plan are noted to provide some insight into the prevalence of livability language; these numbers

are also compared to the rate each control term appears. Additionally, the sections of the plans

where the livability terms appear were carefully reviewed; selected passages are provided in the

results section. The parking ordinances are compared to the comprehensive plan to evaluate how

well or how poorly the parking ordinances uphold the identified policies.

Results & Analysis

A summary of the findings from the parking ordinance review is provided in table 3 (see page

12). Nine of the selected cities have standard minimum parking policies and 2 have established

minimum and maximum parking regulations; my analysis did not find a single example of a city

that has removed all minimum parking regulations.

        Figure 1 and figure 2 offer examples of how parking requirements for different land uses

are described in a parking ordinance. In figure 1, an excerpt from the City of Petaluma’s zoning

ordinance illustrates a typical minimum parking requirement policy. This example lists the type

of land use (i.e. an automobile sales and service garage) and then the minimum number of

parking spaces required based on the size of the establishment, or based on the number of

bedrooms (if it is a residential or hotel land use).

Figure 1: City of Petaluma, Minimum Parking Requirement

Source: City of Petaluma 1973, Section 20-300

Figure 2 provides an example of an alternative parking ordinance structure from the City of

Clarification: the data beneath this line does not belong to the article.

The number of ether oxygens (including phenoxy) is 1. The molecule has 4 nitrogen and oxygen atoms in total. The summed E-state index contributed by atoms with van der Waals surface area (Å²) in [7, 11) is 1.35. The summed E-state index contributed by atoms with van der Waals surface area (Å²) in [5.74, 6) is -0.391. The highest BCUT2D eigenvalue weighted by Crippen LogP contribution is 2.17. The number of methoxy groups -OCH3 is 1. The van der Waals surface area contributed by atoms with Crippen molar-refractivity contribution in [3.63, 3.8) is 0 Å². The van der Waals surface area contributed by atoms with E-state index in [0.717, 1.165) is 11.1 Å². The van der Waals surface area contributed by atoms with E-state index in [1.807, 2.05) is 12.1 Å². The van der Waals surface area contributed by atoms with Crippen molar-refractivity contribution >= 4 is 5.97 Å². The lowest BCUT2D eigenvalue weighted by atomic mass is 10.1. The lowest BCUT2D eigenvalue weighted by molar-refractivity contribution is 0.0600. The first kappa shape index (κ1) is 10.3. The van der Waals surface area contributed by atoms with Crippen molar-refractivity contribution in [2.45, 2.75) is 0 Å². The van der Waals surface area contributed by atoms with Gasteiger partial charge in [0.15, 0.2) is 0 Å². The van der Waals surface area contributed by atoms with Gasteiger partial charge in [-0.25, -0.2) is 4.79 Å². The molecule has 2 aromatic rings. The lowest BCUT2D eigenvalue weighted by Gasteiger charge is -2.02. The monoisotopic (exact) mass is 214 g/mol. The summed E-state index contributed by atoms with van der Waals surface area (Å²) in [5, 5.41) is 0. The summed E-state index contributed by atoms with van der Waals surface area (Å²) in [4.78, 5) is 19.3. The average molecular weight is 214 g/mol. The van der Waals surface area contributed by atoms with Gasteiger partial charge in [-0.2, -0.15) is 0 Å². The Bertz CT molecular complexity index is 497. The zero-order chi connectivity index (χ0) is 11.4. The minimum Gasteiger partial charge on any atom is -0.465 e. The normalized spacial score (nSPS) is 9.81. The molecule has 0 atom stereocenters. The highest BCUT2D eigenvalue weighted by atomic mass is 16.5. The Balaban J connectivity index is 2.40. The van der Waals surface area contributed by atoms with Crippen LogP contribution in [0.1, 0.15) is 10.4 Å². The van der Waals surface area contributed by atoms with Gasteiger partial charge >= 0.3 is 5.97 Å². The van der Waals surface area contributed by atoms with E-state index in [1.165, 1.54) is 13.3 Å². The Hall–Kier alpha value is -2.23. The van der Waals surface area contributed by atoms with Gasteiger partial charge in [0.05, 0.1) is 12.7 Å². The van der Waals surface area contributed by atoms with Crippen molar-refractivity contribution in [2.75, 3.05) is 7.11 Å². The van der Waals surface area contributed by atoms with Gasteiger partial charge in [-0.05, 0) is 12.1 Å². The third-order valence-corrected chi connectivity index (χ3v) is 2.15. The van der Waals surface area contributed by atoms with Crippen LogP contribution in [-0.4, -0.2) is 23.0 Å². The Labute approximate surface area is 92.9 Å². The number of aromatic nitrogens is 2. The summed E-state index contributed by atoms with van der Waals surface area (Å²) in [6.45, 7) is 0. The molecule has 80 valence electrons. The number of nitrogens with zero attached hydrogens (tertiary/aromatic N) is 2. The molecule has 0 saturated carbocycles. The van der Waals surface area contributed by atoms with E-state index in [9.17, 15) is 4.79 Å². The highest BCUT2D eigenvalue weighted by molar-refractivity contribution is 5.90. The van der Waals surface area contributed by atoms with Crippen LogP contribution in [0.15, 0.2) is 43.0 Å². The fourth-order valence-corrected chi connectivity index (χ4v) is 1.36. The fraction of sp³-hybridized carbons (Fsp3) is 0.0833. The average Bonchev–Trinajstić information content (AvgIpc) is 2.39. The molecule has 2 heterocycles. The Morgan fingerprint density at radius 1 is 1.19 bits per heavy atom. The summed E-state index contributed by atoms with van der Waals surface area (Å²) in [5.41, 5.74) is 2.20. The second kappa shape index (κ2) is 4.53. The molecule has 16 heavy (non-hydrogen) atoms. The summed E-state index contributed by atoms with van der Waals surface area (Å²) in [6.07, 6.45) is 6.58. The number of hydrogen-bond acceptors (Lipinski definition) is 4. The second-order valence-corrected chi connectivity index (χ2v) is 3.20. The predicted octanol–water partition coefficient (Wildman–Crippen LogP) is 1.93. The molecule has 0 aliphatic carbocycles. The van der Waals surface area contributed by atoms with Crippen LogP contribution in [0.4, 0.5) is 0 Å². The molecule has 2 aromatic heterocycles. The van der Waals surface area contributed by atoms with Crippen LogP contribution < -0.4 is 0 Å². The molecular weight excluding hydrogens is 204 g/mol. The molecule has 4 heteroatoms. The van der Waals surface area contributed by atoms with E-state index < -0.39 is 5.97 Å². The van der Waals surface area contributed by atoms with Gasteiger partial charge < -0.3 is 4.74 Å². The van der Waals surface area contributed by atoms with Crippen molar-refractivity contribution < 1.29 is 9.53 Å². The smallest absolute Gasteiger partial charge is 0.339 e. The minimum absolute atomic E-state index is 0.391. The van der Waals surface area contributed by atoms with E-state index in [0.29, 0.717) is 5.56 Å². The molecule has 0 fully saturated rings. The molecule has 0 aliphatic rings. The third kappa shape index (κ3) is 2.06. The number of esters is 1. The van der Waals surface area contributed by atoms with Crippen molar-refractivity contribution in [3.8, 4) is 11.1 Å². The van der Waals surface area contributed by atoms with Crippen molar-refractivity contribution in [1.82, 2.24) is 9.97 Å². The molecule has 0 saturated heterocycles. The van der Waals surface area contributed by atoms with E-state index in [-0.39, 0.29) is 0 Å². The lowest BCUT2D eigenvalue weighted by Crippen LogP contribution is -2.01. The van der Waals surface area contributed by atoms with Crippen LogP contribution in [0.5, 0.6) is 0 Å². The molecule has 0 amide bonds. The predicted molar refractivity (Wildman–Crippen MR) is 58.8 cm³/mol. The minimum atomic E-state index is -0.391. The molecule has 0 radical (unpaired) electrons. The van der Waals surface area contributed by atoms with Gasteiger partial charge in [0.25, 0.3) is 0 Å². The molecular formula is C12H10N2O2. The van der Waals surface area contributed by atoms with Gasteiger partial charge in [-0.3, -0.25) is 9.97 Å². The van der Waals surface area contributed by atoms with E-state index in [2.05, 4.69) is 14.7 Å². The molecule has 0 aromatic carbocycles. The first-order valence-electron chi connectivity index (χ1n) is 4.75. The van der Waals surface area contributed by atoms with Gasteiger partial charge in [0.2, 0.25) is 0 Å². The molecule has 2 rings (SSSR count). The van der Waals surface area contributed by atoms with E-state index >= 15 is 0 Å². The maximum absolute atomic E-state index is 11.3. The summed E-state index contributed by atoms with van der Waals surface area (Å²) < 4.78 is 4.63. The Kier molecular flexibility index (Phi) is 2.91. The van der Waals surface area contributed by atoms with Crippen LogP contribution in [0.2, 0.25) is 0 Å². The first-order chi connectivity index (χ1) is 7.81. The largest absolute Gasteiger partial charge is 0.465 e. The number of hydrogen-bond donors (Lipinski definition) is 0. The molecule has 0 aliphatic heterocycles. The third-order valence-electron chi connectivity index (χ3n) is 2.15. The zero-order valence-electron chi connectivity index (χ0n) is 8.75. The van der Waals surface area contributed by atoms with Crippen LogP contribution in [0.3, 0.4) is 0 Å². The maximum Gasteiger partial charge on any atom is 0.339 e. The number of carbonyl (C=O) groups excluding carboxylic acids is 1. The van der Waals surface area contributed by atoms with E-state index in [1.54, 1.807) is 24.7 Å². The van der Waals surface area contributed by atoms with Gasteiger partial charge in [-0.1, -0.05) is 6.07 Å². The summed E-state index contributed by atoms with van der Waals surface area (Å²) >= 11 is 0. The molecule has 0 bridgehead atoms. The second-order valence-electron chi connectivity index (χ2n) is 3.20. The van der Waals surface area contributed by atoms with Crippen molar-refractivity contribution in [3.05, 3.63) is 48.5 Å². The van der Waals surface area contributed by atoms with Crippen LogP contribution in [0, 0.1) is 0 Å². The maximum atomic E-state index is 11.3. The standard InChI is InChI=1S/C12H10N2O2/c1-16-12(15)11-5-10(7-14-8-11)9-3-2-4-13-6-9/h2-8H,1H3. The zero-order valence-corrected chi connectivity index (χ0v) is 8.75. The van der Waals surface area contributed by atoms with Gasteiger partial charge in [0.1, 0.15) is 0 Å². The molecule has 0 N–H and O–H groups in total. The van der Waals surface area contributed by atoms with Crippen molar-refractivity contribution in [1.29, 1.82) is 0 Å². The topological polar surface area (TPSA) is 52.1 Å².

Louisville. The City of Louisville has established both minimum and maximum number of

spaces. This is one example of how parking policies can be established to allow for some

parking to support different activities but places limits to avoid creating excess parking. These

examples are meant to indicate the type of content examined for this analysis.

Figure 2: City of Louisville: Minimum and Maximum Motor Vehicle Parking Based on Use

 Source: City of Louisville, KY 2004, Table 9.1.2

        Each of the parking requirements for parcels zoned single-family detached are recorded

for each selected community to get a sense of how standardize minimum parking requirements

are (see Table 3). Of the nine cities that use minimum parking regulations, five require a

minimum of two spaces per dwelling unit for a single family detached home, one requires

three/du, and three of the nine require one space per dwelling unit. None of these requirements

include additional policies related to the context of where these dwelling units are located. Two

of the parking policies reviewed, Louisville and San Antonio, stand out because they have

established minimum and maximum parking requirements. In these instances the site/project

specific characteristics that influence parking demand are better accommodated because the

developer has some flexibility while still ensuring that there will not be excess parking created.

 Table 3: Parking Ordinance Review

                       Minimum or      Single Family -        Reduction      Design
                        Maximum           Detached             policy?      Guidelines

 Atlanta              Minimum          2 per DU          Yes              Yes

 Boulder              Minimum          1 per DU          Yes              Yes

 Burlington           Minimum          2 per DU          Yes              Yes

 Charleston           Minimum          2 per DU          Yes              Yes